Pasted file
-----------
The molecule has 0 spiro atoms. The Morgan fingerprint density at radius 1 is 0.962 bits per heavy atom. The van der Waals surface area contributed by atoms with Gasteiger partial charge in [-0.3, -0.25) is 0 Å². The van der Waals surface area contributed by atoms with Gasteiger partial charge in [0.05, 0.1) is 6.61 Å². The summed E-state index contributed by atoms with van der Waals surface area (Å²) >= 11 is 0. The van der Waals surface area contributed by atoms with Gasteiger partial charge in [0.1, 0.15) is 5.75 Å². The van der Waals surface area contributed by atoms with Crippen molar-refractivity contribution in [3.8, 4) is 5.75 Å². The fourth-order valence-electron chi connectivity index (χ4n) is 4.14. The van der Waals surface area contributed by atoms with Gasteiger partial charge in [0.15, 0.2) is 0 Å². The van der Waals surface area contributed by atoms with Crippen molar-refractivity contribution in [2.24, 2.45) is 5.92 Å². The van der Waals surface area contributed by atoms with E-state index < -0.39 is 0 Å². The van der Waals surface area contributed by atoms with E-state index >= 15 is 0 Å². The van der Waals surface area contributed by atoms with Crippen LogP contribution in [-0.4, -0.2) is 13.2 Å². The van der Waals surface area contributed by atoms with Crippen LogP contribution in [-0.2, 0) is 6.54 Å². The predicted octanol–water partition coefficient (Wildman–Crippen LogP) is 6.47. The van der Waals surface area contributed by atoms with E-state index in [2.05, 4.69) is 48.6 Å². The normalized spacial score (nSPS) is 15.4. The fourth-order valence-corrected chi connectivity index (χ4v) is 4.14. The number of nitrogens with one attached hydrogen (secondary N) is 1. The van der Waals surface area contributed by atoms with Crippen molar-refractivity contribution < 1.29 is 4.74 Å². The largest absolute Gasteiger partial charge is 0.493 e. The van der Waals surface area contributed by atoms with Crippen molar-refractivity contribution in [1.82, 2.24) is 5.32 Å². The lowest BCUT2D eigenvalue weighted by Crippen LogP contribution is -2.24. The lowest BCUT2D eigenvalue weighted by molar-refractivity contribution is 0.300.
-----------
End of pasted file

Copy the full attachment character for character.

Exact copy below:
The molecule has 0 spiro atoms. The Morgan fingerprint density at radius 1 is 0.962 bits per heavy atom. The van der Waals surface area contributed by atoms with Gasteiger partial charge in [-0.3, -0.25) is 0 Å². The van der Waals surface area contributed by atoms with Gasteiger partial charge in [0.05, 0.1) is 6.61 Å². The summed E-state index contributed by atoms with van der Waals surface area (Å²) >= 11 is 0. The van der Waals surface area contributed by atoms with Gasteiger partial charge in [0.1, 0.15) is 5.75 Å². The van der Waals surface area contributed by atoms with Crippen molar-refractivity contribution in [3.8, 4) is 5.75 Å². The fourth-order valence-electron chi connectivity index (χ4n) is 4.14. The van der Waals surface area contributed by atoms with Gasteiger partial charge in [0.15, 0.2) is 0 Å². The van der Waals surface area contributed by atoms with Crippen molar-refractivity contribution in [2.24, 2.45) is 5.92 Å². The van der Waals surface area contributed by atoms with E-state index < -0.39 is 0 Å². The van der Waals surface area contributed by atoms with E-state index >= 15 is 0 Å². The van der Waals surface area contributed by atoms with Crippen LogP contribution in [-0.4, -0.2) is 13.2 Å². The van der Waals surface area contributed by atoms with Crippen LogP contribution in [-0.2, 0) is 6.54 Å². The predicted octanol–water partition coefficient (Wildman–Crippen LogP) is 6.47. The van der Waals surface area contributed by atoms with E-state index in [2.05, 4.69) is 48.6 Å². The normalized spacial score (nSPS) is 15.4. The fourth-order valence-corrected chi connectivity index (χ4v) is 4.14. The number of nitrogens with one attached hydrogen (secondary N) is 1. The van der Waals surface area contributed by atoms with Crippen molar-refractivity contribution < 1.29 is 4.74 Å². The largest absolute Gasteiger partial charge is 0.493 e. The van der Waals surface area contributed by atoms with Crippen molar-refractivity contribution in [1.82, 2.24) is 5.32 Å². The lowest BCUT2D eigenvalue weighted by Crippen LogP contribution is -2.24. The lowest BCUT2D eigenvalue weighted by molar-refractivity contribution is 0.300.